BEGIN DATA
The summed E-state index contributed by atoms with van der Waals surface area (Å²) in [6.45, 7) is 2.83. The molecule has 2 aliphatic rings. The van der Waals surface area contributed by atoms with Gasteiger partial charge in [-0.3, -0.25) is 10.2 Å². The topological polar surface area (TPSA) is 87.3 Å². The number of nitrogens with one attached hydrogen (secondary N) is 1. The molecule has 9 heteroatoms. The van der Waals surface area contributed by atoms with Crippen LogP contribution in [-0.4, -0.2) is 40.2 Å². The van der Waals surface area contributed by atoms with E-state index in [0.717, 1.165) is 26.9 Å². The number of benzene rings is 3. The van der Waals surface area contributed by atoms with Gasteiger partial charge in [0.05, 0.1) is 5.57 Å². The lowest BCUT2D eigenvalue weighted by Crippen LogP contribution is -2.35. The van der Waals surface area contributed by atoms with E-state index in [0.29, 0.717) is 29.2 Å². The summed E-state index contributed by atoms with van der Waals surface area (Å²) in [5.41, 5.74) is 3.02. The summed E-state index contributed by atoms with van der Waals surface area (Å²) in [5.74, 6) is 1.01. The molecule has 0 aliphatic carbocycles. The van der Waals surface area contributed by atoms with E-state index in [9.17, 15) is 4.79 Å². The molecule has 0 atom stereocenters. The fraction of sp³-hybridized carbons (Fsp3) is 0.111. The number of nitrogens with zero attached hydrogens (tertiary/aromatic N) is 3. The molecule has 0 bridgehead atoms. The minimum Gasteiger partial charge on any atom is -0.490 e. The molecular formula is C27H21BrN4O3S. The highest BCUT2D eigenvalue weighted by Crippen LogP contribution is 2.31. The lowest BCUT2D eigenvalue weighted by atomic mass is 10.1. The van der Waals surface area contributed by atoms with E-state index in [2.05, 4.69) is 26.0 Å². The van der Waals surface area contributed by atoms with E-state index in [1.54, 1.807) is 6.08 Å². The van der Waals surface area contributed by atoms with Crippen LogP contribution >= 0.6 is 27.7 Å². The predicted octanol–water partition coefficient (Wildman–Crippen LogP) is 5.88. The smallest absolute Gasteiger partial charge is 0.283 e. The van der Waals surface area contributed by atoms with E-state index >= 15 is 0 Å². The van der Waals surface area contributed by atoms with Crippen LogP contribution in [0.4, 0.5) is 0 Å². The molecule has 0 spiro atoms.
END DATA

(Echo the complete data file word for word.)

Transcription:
The summed E-state index contributed by atoms with van der Waals surface area (Å²) in [6.45, 7) is 2.83. The molecule has 2 aliphatic rings. The van der Waals surface area contributed by atoms with Gasteiger partial charge in [-0.3, -0.25) is 10.2 Å². The topological polar surface area (TPSA) is 87.3 Å². The number of nitrogens with one attached hydrogen (secondary N) is 1. The molecule has 9 heteroatoms. The van der Waals surface area contributed by atoms with Crippen LogP contribution in [-0.4, -0.2) is 40.2 Å². The van der Waals surface area contributed by atoms with E-state index in [0.717, 1.165) is 26.9 Å². The number of benzene rings is 3. The van der Waals surface area contributed by atoms with Gasteiger partial charge in [0.05, 0.1) is 5.57 Å². The lowest BCUT2D eigenvalue weighted by Crippen LogP contribution is -2.35. The van der Waals surface area contributed by atoms with E-state index in [0.29, 0.717) is 29.2 Å². The summed E-state index contributed by atoms with van der Waals surface area (Å²) in [5.41, 5.74) is 3.02. The summed E-state index contributed by atoms with van der Waals surface area (Å²) in [5.74, 6) is 1.01. The molecule has 0 aliphatic carbocycles. The van der Waals surface area contributed by atoms with E-state index in [9.17, 15) is 4.79 Å². The molecule has 0 atom stereocenters. The fraction of sp³-hybridized carbons (Fsp3) is 0.111. The number of nitrogens with zero attached hydrogens (tertiary/aromatic N) is 3. The molecule has 0 bridgehead atoms. The minimum Gasteiger partial charge on any atom is -0.490 e. The molecular formula is C27H21BrN4O3S. The highest BCUT2D eigenvalue weighted by Crippen LogP contribution is 2.31. The lowest BCUT2D eigenvalue weighted by atomic mass is 10.1. The van der Waals surface area contributed by atoms with E-state index in [2.05, 4.69) is 26.0 Å². The van der Waals surface area contributed by atoms with E-state index in [1.54, 1.807) is 6.08 Å². The van der Waals surface area contributed by atoms with Crippen LogP contribution >= 0.6 is 27.7 Å². The predicted octanol–water partition coefficient (Wildman–Crippen LogP) is 5.88. The smallest absolute Gasteiger partial charge is 0.283 e. The van der Waals surface area contributed by atoms with E-state index >= 15 is 0 Å². The van der Waals surface area contributed by atoms with Crippen LogP contribution in [0.4, 0.5) is 0 Å². The molecule has 0 spiro atoms.